We are in our last weeks of a new series on “Becoming Like Family”. This is important as our online community begin to share the daily challenges with friends, and we begin to gather our larger community together as one church community. We won’t be bound together by a building, or institution, but rather by five commitments. We’ve talked about commitment to common learning goals, connectedness as a community of small and large groups, connectedness to God in worship, grace in our lifestyles, and finally this week we end our series with a commitment to generosity in our resources. Last week the Governor General kicked off a new initiative in canada: MY Giving Moment at http://mygivingmoment.ca/. You can watch a video introduction here: http://www.youtube.com/watch?v=_9Tn22k6jwE Canadians clearly have an openness and willingness to give to others. According to a survey published in November 2012 the number of Canadians who made a charitable donation increased by 10% in 2012, while the total amount of donations increased by 14% when compared to 2011. But when Christians talks about giving, sometimes it feels different. We might expect Christian teaching on giving to be self-serving, like we only talk about generosity when it means putting money on a plate to support a particular institute or building, or in the worst examples, buying a pastor a luxury car or mansion in the woods. Imagine you are channel surfing, and you see a televangelist asking people to make a pledge – do you assume they’re genuine, or do you get concerned? Billy Graham, who just celebrated a birthday, is widely recognized as one internationally known preacher whose reputation is intact, but it’s so unfortunate that he’s seen as the exception rather than the norm. A friend of mine attended church for first time, to support a friend's baptism, and I remember the look of horror on his face when the members of the church started passing a brass collection plate around. This man of another religion felt compelled to give to support something he didn’t believe or understand simply because a plate was going to be passed under his nose and he didn’t want to be embarrassed appearing cheap. For all these reasons and more, the notion of churches and christian ministries talking about money can be a touchy thing. Some might suggest we’d be better to leave it alone, and teach about lighter stuff. But if someone told you that the Bible was a great way to learn about Jesus, and then handed you a Bible with a bunch of sections blacked out, you’d be suspicious, wouldn’t you? You’d wonder what they were holding back, and rightfully so. You’d call WikiLeaks and see if they know what's been blacked out! It would be dishonest of me to pretend that Jesus didn’t have an awful lot to say about money and how we live with it. It would be like blacking out 15% of Jesus’ words in the Bible! I think Jesus said so much about money and possessions because he knew that the place of money in our lives was a spiritual issue far more than it was simply an economic issue. He knew money had a lot to do with our feelings of self-worthy, identity and security in life. The exact things we are meant to derive from God, and that are meant to be developed in and through our generosity. Question: Have you seen someone who worships money? How could you tell? Reminder: Earlier in this series, we saw the importance of reading the Bible together in sync, so our new daily bible readings start today in our mobile app and web site.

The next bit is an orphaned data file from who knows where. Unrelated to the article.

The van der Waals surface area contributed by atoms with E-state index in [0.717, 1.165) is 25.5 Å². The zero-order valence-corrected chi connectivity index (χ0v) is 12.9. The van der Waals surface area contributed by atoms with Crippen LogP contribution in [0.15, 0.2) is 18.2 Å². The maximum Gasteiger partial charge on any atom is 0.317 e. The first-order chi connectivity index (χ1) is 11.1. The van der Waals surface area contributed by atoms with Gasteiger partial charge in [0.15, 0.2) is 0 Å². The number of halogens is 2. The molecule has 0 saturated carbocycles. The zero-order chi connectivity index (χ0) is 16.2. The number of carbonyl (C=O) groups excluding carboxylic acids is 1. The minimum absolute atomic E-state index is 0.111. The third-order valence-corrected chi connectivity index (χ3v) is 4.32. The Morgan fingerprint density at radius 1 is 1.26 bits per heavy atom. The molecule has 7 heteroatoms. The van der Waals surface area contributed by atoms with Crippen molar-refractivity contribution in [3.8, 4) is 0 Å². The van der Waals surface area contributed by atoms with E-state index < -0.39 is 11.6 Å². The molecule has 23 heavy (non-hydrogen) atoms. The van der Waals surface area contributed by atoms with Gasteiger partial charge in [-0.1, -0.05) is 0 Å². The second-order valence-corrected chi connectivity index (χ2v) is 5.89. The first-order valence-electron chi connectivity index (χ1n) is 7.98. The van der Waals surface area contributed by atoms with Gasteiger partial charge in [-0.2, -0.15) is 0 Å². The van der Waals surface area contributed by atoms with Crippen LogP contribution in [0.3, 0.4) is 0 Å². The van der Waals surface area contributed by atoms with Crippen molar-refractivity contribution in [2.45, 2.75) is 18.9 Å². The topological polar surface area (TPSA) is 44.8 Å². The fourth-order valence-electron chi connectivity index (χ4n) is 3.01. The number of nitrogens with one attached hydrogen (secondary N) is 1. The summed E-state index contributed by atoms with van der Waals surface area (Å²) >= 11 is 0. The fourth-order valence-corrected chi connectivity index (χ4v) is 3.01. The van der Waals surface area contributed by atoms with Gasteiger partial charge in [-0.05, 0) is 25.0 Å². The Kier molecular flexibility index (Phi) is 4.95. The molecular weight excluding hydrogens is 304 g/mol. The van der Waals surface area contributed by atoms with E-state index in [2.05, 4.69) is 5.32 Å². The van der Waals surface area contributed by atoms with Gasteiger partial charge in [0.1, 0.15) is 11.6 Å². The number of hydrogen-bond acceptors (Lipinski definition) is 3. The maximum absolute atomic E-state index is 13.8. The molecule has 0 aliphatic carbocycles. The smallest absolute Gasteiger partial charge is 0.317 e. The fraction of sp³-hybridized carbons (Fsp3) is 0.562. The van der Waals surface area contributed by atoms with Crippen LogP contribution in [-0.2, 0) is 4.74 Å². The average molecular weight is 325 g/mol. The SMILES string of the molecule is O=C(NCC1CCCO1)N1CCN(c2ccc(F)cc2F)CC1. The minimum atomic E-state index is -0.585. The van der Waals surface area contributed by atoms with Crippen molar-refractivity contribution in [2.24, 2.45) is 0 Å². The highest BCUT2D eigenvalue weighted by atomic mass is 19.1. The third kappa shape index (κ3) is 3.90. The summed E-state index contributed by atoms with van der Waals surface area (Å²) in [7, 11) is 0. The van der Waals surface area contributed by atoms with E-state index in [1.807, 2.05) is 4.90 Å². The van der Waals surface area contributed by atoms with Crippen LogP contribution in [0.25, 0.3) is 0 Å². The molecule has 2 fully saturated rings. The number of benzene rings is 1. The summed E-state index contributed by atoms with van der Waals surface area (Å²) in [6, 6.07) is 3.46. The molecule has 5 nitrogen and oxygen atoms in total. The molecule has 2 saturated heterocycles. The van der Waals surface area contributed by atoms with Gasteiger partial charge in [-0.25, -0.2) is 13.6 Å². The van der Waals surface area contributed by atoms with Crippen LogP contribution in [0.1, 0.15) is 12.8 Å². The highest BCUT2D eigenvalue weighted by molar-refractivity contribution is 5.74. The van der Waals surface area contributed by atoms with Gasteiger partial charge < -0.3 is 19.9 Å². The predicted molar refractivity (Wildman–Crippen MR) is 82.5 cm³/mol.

From Series: "Becoming Like Family"

This series looks at becoming “like family” with others learning to follow Jesus. We're exploring how the church is not a building, institution or event, but a community of people. It's important that explore what church means as we prepare to launch a new church in Ajax in 2014.